The tally represented Macau's biggest year-on-year percentage decline in more than three years, unofficial data reported yesterday by Portuguese news agency Lusa shows.
Beijing's seven-month-old restrictions on mainland visits has combined with a credit crunch among the VIP junket agents who lend money to high rollers, bringing growth in Macau's once-booming casino industry to a dramatic halt.
Average casino winnings shrank to 7.8 billion patacas per month in the last four months of the 2008, down 20 percent from 9.7 billion per month recorded between January and August.
The year-on-year growth rate in monthly revenues plunged to minus 2.1 percent on average in the last four months from 51.6 percent during the first eight months, although that comparison is skewed by major resort openings last year including the Grand Lisboa, Crown, Venetian and MGM Grand operations.
Despite the dramatic slowdown in recent months, casino revenue for the full year grew 31 percent overall in 2008 to 108.76 billion patacas, up from 83.02 billion patacas in 2007.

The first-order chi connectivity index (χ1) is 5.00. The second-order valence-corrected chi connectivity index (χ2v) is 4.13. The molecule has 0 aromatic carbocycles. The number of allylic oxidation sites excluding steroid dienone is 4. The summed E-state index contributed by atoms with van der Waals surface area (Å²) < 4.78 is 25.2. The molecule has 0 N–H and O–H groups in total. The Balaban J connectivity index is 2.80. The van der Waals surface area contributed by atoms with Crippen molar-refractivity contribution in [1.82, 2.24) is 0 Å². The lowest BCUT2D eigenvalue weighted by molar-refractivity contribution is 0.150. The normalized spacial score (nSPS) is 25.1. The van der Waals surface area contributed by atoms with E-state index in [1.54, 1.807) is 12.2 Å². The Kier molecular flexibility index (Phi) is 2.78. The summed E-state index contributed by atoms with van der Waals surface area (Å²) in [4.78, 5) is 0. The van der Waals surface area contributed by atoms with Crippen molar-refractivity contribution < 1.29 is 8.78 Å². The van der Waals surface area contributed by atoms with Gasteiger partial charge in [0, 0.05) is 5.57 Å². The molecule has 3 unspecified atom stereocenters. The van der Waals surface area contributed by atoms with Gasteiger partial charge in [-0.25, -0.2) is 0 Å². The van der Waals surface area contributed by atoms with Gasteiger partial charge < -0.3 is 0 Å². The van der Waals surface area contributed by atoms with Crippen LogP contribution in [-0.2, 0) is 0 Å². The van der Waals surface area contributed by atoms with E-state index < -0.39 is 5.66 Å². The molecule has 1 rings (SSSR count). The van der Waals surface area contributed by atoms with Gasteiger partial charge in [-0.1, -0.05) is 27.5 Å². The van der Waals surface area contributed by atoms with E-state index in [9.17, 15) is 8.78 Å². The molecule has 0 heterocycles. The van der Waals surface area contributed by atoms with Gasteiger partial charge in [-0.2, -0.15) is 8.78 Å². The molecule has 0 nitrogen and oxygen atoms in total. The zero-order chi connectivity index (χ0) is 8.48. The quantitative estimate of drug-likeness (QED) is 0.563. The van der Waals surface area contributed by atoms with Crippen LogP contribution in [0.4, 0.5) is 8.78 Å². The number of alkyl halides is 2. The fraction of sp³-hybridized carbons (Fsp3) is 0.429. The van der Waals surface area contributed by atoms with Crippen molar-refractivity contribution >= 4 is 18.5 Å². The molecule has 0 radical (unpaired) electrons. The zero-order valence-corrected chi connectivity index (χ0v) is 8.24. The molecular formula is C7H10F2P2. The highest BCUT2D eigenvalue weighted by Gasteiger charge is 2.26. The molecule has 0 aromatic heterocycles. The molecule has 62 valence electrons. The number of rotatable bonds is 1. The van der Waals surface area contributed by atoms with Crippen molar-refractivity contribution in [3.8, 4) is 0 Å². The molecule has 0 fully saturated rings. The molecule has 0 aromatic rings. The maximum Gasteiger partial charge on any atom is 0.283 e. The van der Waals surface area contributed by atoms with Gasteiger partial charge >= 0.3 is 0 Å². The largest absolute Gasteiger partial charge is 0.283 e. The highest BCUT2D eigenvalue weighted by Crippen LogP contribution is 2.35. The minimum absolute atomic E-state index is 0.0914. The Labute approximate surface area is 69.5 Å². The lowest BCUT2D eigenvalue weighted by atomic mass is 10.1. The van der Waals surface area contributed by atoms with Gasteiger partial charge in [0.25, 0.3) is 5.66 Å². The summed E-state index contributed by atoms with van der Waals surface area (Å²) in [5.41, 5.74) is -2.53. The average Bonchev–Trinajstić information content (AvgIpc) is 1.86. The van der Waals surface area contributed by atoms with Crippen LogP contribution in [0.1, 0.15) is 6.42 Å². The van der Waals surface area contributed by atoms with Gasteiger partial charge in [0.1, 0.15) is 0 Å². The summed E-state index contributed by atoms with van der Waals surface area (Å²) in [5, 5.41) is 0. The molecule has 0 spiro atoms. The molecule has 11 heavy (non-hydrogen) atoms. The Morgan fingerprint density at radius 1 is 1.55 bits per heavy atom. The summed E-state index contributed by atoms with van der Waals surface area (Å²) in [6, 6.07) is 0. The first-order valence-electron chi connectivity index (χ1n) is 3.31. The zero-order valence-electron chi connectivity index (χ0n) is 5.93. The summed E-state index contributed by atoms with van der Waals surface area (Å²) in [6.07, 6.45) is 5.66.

The leaked unofficial figures have historically proven accurate. On average, they underestimated the actual revenue data by 1.08 percent in the 14 months to October.
December 2008 also suffered an unfavourable calendar comparison as it included one less Saturday than the same month a year ago.
Beijing has cut the frequency of visits that mainland passport holders can make to Macau, reducing these to once every three months from once every two weeks prior to June 1.
At the same time, the financial crisis is eroding private wealth across Asia. High rollers who account for about 70 percent of Macau's casino revenue and who often play on credit have delayed or defaulted on repayments to the junket agents who bankroll their gambling sessions, reports the South China Morning Post.
Junkets fearful of getting caught out for cash have responded by tightening their credit controls, which adds more downward pressure on VIP gaming revenues.
The fall-off has dealt a busted flush to investors in Macau plays. Las Vegas Sands Corp's share price plummeted a shocking 94.25 percent last year, while Wynn Resort's 62.31 percent decline was the best performance among the city's six licensed casino operators.
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